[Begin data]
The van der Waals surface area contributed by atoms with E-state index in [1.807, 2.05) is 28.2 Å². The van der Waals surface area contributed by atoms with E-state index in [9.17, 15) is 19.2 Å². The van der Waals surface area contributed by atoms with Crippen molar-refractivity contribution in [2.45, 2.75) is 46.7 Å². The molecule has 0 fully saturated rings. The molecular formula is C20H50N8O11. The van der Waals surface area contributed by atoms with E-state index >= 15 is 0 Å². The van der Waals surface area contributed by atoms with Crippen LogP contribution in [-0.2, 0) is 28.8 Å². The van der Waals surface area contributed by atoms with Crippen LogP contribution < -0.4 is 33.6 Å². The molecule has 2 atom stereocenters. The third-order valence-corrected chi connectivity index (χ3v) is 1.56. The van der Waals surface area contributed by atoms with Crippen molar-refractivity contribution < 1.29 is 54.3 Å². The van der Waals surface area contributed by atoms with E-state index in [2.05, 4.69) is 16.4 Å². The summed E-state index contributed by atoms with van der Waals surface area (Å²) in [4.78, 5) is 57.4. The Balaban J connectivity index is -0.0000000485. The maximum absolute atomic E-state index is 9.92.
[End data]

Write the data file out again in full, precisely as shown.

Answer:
The van der Waals surface area contributed by atoms with E-state index in [1.807, 2.05) is 28.2 Å². The van der Waals surface area contributed by atoms with E-state index in [9.17, 15) is 19.2 Å². The van der Waals surface area contributed by atoms with Crippen molar-refractivity contribution in [2.45, 2.75) is 46.7 Å². The molecule has 0 fully saturated rings. The molecular formula is C20H50N8O11. The van der Waals surface area contributed by atoms with E-state index >= 15 is 0 Å². The van der Waals surface area contributed by atoms with Crippen LogP contribution in [-0.2, 0) is 28.8 Å². The van der Waals surface area contributed by atoms with Crippen LogP contribution < -0.4 is 33.6 Å². The molecule has 2 atom stereocenters. The third-order valence-corrected chi connectivity index (χ3v) is 1.56. The van der Waals surface area contributed by atoms with Crippen molar-refractivity contribution < 1.29 is 54.3 Å². The van der Waals surface area contributed by atoms with E-state index in [2.05, 4.69) is 16.4 Å². The summed E-state index contributed by atoms with van der Waals surface area (Å²) in [4.78, 5) is 57.4. The Balaban J connectivity index is -0.0000000485. The maximum absolute atomic E-state index is 9.92.